On June 15, 2015, four-year-old Chepchirchir Kiplagat's life changed forever. Bitten by a snake as she slept, she permanently lost the use of the right side of her body.
Sleeping beside her on a mattress on the floor of their modest, mud-walled home, Chepchirchir's two-year-old sister Scholar was also bitten.
She did not survive.
"It was hard to tell what had happened because the children were crying from the pain," their father Jackson Chepkui, a 39-year-old livestock farmer, told AFP at home in the tiny village of Embosos in Kenya's remote western Baringo county.
"We saw two blood spots on her (Chepchirchir's) wrist, that's how we were able to conclude that they were bitten by a snake."
With tiny Scholar no longer breathing, Chepkui scrambled to save his surviving daughter.
Embosos does not have its own clinic, and the frantic father struggled to find a motorcycle taxi to take them to the nearest town: Marigat about 30 kilometres (18.6 miles) away.
They finally arrived at about 1:00 am -- some five hours after the child was bitten -- only to find the clinic had no antivenom.
They set off again for the town of Kabarnet, another 40 km away, again to find no stocks of the lifesaving serum.
Finally, Chepchirchir was brought to a hospital in the city of Eldoret, a further 90 km away, by 5:00 am.
The little girl was in hospital for two months and suffered permanent damage. Of school age now, she requires a wheelchair her family cannot afford.
Every year, snakes bite about 5.4 million people worldwide, of whom up to 2.7 million experience "envenoming" -- when the animal transfers its poison through its fangs.
This number is likely a vast underestimation, given underreporting and patchy recordkeeping, officials say.
An estimated 81,000-138,000 people die of snakebites annually, according to the World Health Organization (WHO), while about 400,000 survivors suffer permanent disabilities and other nasty aftereffects.
Snake venom can cause paralysis that stops breathing, bleeding disorders that can lead to fatal haemorrhage, irreversible kidney failure and tissue damage that can cause permanent disability and limb loss.
Most snakebite victims live in the world's tropical and poorest regions, and children are worse affected due to their smaller body size.
This one won't bite
The fate of victims like Chepchirchir and her little sister is avoidable, insisted Royjan Taylor, director of the Bio-Ken venomous snake centre in Watamu on the Kenyan coast.
Even simple barriers such as mosquito nets around beds can repel the slithering reptiles, while easy access to trained medical staff and species-specific antivenoms can save thousands of lives.
Figures on antivenom availability today are hard to come by, but a report by Nick Brown of the Global Snakebite Initiative a few years ago estimated it could be as low as 2.5 percent of what is needed, with the majority of African countries having no effective or affordable antivenom at all.
And a recent study of more than 100 clinics in Kenya's southern Kilifi county revealed that nearly 90 percent of staff had had no training in snakebite treatment.
"Because it (a snakebite) can't be transmitted (like a disease), people tend not to look at it seriously. But we see so many snakebites, we see so much suffering because people lose limbs, they lose a leg" for something as random as "stepping on a snake," said Taylor.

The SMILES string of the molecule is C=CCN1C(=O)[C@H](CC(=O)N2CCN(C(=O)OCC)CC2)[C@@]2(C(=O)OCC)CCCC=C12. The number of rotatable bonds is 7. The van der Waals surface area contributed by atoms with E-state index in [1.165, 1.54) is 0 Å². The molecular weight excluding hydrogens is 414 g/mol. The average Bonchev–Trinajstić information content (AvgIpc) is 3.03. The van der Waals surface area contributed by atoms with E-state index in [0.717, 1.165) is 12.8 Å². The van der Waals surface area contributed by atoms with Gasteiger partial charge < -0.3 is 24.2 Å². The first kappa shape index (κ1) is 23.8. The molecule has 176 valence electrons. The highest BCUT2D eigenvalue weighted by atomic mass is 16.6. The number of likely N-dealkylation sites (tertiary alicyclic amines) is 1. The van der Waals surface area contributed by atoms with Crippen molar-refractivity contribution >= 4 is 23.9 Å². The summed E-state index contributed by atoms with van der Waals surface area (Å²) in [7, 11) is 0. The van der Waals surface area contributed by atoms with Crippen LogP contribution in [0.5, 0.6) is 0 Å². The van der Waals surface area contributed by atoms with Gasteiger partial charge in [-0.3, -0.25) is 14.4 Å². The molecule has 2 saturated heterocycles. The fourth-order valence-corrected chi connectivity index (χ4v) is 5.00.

During a visit by AFP, the Bio-Ken centre receives a call on a dedicated telephone line that immediately jolts the team into action: a snake has been spotted.
The call came from Emmanuel, 23, who waits for the team, machete in hand, at the spot where he last saw the reptile while locking his goat in its pen.
Moments later, Taylor and a colleague each grab an extremity of the snake using long pincers, and with a choreographed swoop, place it in a special box.
Today's find: an African puff adder -- the same type that bit Chepchirchir and Scholar.
"This one was well hidden" under piles of dead leaves, said Taylor. "At least this snake won't bite anybody here."
The captured snakes are released into national parks, far from populated villages and towns. The poison of some is extracted for use in antivenom production.
Kenya boasts some of the world's deadliest snakes, key among them green and black mambas and spitting cobras.
And as in other poor, rural areas of Africa, Latin America and Asia, venomous snakes pose a public health risk that experts say has been neglected for far too long.
Things may finally be changing.
On February 21, a dedicated working group set up by the UN's public health organ unveiled a strategy for halving snake bite deaths by 2030.
In its report, the group slams policymakers and drug developers for turning a blind eye to the issue.
"Like many diseases of poverty, snakebite envenoming has failed to attract requisite public health policy inclusion and investment...," the authors state.
"This is largely due to the demographics of the affected populations and their lack of political voice."
The working group's plan envisions making 500,000 antivenom treatments available in sub-Saharan Africa every year by 2024, rising to three million per year globally by 2030.
WHO will work to boost production of the serum, improve regulatory control and reinvigorate the market by ensuring that safe and effective products are available, the report says.